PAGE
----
Benjamin Franklin was a very frugal man and had some extremely wise words on the subject. His frugal wisdom still apply to today’s times despite being over 200 years old!
(Benjamin Franklin also wrote a book called The Way To Wealth and there is a link at the bottom of this post to an online version of the book.)
I can relate to: #1, #5, #10, #13, #14, #16, #17, #19, #20 (SO wise), #24, #25 (YES!), #27, #30, #31, #32 (love it), #33, and #36 (touché). So, pretty much all of them. Which ones do you relate to?
Frugality (40-78) – Prudent economy; that careful management of anything valuable which expends nothing unnecessarily, and applies what is used to a profitable purpose; thrift; — opposed to extravagance
- Beware of little expenses; a small leak will sink a great ship
- Buy what thou hast no need of, and before long thou shalt sell thy necessaries
- A fat kitchen makes a lean will
- Many estates are spent in the getting, Since women for tea forsook spinning and knitting, And men for punch forsook hewing and splitting.
- Think of saving as well as of getting: the Indies have not made Spain rich, because her outgoes are greater than her incomes
- Women and wine, game and deceit, Make the wealth small, and the wants great.
- What maintains one vice, would bring up two children
- Who dainties love, shall beggars prove
- Fools make Feasts, and wise men eat them
- Wise men learn by others’ harms, fools scarcely by their own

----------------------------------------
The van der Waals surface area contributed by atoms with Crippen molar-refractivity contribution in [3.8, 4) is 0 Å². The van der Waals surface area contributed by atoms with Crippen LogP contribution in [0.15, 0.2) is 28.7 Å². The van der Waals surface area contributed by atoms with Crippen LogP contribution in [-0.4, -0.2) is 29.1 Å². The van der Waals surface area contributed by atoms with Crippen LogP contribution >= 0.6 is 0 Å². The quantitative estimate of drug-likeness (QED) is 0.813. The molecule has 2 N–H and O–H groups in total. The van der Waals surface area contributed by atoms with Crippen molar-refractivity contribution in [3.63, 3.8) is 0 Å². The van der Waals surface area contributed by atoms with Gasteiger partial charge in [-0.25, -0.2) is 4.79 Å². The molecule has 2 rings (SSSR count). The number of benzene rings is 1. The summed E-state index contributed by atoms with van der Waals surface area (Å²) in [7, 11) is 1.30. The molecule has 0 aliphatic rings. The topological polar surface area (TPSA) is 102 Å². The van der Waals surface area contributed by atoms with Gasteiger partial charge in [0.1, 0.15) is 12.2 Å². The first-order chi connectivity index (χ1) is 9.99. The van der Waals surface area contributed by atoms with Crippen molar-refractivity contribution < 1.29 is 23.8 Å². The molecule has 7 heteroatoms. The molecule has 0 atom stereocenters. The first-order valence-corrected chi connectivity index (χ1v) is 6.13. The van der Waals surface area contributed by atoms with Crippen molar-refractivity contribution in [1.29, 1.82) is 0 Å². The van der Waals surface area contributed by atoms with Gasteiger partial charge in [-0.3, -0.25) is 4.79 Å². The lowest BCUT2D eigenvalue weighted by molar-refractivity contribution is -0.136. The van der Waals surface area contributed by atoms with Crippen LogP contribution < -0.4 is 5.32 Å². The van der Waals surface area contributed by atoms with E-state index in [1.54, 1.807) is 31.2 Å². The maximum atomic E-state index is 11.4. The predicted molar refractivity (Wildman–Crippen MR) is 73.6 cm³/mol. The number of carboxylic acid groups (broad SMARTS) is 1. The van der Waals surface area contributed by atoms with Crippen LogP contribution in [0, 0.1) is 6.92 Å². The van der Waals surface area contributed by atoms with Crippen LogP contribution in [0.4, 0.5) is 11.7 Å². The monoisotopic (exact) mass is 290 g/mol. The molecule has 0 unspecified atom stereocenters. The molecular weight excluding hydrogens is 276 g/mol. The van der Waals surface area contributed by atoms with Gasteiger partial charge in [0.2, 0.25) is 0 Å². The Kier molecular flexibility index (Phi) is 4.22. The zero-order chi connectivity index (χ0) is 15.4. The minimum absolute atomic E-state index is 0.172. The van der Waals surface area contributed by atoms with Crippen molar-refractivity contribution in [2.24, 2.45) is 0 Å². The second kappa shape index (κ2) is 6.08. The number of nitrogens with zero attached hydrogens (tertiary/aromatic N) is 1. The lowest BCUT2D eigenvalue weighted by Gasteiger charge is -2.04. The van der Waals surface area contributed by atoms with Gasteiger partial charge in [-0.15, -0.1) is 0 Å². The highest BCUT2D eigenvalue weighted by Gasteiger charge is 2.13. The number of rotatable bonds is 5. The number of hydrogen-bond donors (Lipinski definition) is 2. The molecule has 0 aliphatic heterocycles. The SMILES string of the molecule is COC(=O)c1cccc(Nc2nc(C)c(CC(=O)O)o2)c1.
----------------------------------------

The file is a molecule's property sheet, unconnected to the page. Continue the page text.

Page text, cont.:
- Silks and satins, scarlet and velvets, put out the kitchen fire
- A ploughman on his legs is higher than a gentleman on his knees
- Always taking out of the meal-tub, and never putting in, soon comes to the bottom
- When the well’s dry, they know the worth of water
- If you would know the value of money, go and try to borrow some
- He that goes a borrowing goes a sorrowing
- Fond pride of dress, is sure a very curse; E’er fancy you consult, consult your purse.
- Pride is as loud a beggar as want, and a great deal more saucy.
- When you have bought one fine thing you must buy ten more, that your appearance maybe all of a piece
- Tis easier to suppress the first desire than to satisfy all that follow it
- Great estates may venture more, But little boats should keep near shore
- Pride that dines on vanity sups on contempt
- Pride breakfasted with plenty, dined with poverty, and supped with infamy
- But what madness must it be to run in debt for these superfluities!
- When you run in debt; you give to another power over your liberty
- The second vice is lying, the first is running in debt
- Lying rides upon debt’s back
- Poverty often deprives a man of all spirit and virtue: ’tis hard for an empty bag to stand upright
- Creditors are a superstitious sect, great observers of set days and times
- Those have a short Lent who owe money to be paid at Easter
- The borrower is a slave to the lender, and the debtor to the creditor
- Disdain the chain, preserve your freedom; and maintain your independency: be industrious and free; be frugal and free
- For age and want, save while you may; No morning sun lasts a whole day
- Gain may be temporary and uncertain, but ever while you live, expense is constant and certain
- Tis easier to build two chimneys than to keep one in fuel
- Rather go to bed supperless than rise in debt.
- Get what you can, and what you get hold; ’Tis the stone that will turn all your lead into go
Here’s a free online version of Benjamin Franklin’s book The Way To Wealth if you’re interested in reading more.
How many of Ben Franklin’s frugal ways can you relate to?
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